Bodies that have experienced extensive or near-total melting and differentiation might be expected to have homogenized oxygen isotopes (although this would require overcoming lid effects and impact mixing of residual solids). The Δ17O measurements for HEDs (Wiechert et al. 2004; Greenwood et al. 2005; Day et al. 2012), summarized in Fig. 1, define slightly different average values for the various laboratories, presumably due to different methods of correcting data to the internationally accepted standard. Regardless of which data set is considered, however, almost all eucrites and diogenites lie along a common oxygen isotope mass-fractionation line. Howardites (Wiechert et al. 2004) show some small deviations, attributable to foreign chondritic inclusions. The oxygen isotope data have been interpreted differently, depending on how much emphasis is placed on the few anomalous samples. Wiechert et al. (2004) thought that eucrites deviating from the mass-fractionation line reflected an isotopically heterogeneous, and hence incompletely melted parent body. Greenwood et al. (2005) argued that the isotopic uniformity of most HEDs was evidence for global melting, with aberrant eucrites resulting from projectile contamination. Scott et al. (2009) and Day et al. (2012) explained the few eucrites and diogenites, respectively, with distinct Δ17O as samples of parent bodies other than Vesta. Eucrites with a non-Vestan parentage might also be expected to have different oxidation states, as reflected in pyroxenes with distinct Fe/Mn ratios (Papike et al. 2003). However, most eucrites with distinctive oxygen isotopic compositions have Fe/Mn ratios like the bulk of HEDs, whereas at least one eucrite with a distinctive pyroxene Fe/Mn ratio has normal Δ17O (Mayne et al. 2009). Although basaltic eucrites probably sample more than one parent body, it is not clear which geochemical criteria are definitive.
Wasson (2012) noted that the oxygen isotopic compositions of silicate inclusions in the largest group of magmatic iron meteorites (IIIAB irons) and HEDs are consistent with derivation from the same asteroid. If this were correct, Vesta could not be the parent body as it still has an intact and presumably unsampled central core (see below). However, there are a number of examples of multiple bodies having the same oxygen isotopic composition, e.g., Earth, Moon, enstatite chondrite, and aubrite parent bodies. Moreover, we might expect to see iron asteroids as part of the Vestoid dynamical family, which has not been observed. Even more damaging is the “olivine mantle problem.” Volumetrically, the olivine-rich mantle of a disrupted asteroid should dominate the basalt both among observed asteroid fragments and meteorites. Yet, no surviving olivine-rich fragments are seen within the Vesta family and remain exceedingly rare among HEDs (Beck et al. 2011a). The argument that the HED parent body is intact (Consolmagno and Drake 1977) remains firm.
Variations in the isotopic composition of chromium (ε53Cr), the decay product of short-lived 53Mn, were established very early in solar system history and reflect initial heterogeneities in the 53Cr/52Cr ratio and/or the Mn/Cr ratio. Lugmair and Shukolyukov (1998) noted that measured ε53Cr values for the Earth, Moon, Mars (SNC meteorites), and Vesta (HEDs) showed a linear increase with heliocentric distance (Fig. 2). If this parameter is a true measure of body location, it provides further evidence linking the HEDs to Vesta. It would be a remarkable coincidence if the HEDs were derived from another differentiated asteroid (Wasson 2012), now destroyed, that happened to orbit at the same heliocentric distance as Vesta.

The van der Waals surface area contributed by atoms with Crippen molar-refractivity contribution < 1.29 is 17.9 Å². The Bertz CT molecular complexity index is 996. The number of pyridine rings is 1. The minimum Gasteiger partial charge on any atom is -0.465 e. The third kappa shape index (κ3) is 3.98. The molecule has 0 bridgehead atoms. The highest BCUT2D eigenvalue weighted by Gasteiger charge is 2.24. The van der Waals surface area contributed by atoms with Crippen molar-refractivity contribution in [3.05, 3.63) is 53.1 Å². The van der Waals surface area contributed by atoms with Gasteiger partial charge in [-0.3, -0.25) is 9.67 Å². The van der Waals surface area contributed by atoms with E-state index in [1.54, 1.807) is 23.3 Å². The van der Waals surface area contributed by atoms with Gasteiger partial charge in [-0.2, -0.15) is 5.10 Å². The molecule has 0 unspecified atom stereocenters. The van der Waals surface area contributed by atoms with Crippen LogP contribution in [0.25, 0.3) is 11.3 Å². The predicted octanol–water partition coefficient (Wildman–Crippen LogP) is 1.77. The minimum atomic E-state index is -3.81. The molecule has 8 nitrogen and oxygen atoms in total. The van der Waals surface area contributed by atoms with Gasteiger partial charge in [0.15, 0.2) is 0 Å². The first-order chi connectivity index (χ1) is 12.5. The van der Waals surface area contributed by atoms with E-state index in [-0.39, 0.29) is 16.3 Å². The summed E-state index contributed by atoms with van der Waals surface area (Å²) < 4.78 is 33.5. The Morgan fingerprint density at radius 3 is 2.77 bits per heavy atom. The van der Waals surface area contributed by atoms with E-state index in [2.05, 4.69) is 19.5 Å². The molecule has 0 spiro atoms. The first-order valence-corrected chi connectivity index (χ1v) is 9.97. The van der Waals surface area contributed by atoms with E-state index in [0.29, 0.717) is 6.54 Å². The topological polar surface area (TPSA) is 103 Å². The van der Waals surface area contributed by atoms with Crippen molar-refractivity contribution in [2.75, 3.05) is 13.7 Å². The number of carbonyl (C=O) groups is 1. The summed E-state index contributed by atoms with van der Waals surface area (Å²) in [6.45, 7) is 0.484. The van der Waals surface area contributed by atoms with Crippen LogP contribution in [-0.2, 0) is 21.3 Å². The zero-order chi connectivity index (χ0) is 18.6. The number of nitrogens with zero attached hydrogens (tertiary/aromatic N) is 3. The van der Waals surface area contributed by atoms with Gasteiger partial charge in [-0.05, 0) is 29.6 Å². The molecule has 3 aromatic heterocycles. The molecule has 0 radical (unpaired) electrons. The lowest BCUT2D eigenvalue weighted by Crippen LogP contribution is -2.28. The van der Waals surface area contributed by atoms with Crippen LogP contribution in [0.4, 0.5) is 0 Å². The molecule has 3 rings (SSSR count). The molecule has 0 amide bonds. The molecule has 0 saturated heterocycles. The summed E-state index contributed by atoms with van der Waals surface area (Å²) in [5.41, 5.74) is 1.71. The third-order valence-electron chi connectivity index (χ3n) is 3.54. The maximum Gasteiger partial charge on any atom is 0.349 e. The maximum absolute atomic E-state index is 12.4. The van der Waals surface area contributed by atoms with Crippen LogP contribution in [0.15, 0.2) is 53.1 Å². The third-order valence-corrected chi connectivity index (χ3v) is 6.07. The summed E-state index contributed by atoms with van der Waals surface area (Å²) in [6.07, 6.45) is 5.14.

In summary, the eucrites and diogenites formed through magmatic processes that have not yet been fully understood but are clearly complex. These igneous rocks were later pulverized and mixed by impacts, producing breccias that sampled the asteroid's different materials. Radiogenic isotopes reveal early magmatism that may have extended for a few tens of millions of years. Such magmatic, petrologic, and chronologic diversity might be expected for a large asteroid like Vesta, but would be difficult to reconcile with smaller bodies. The proposed relationship between ε53Cr and heliocentric distance directly links the HEDs to Vesta's orbital position.
Vesta and HEDs—Dawn's perspective
The Dawn mission has provided new observations and measurements that link HEDs specifically to Vesta. Three instruments provided compositional data during mapping from orbit (Russell et al. 2012). The Visible and Infrared Spectrometer (VIR) measured reflectance spectra between 0.25 and 5.1 μm, allowing surface mineral identification using diagnostic absorption bands (De Sanctis et al. 2012b). The Framing Camera (FC) provided geologic context for VIR spectroscopy, limited (seven color filters between 0.44 and 0.98 μm) spectral measurements for geologic mapping, and images used to construct a topographic map (Sierks et al. 2011). The Gamma Ray and Neutron Detector (GRaND) determined the abundances or detection limits for specific elements and element ratios, including H, Fe, Fe/O, Fe/Si, and K, with a large spatial footprint and to a depth of several decimeters (Prettyman et al. 2011). In addition, radiotracking of the spacecraft's orbit provided data that were used to model Vesta's density, gravity field, and interior structure.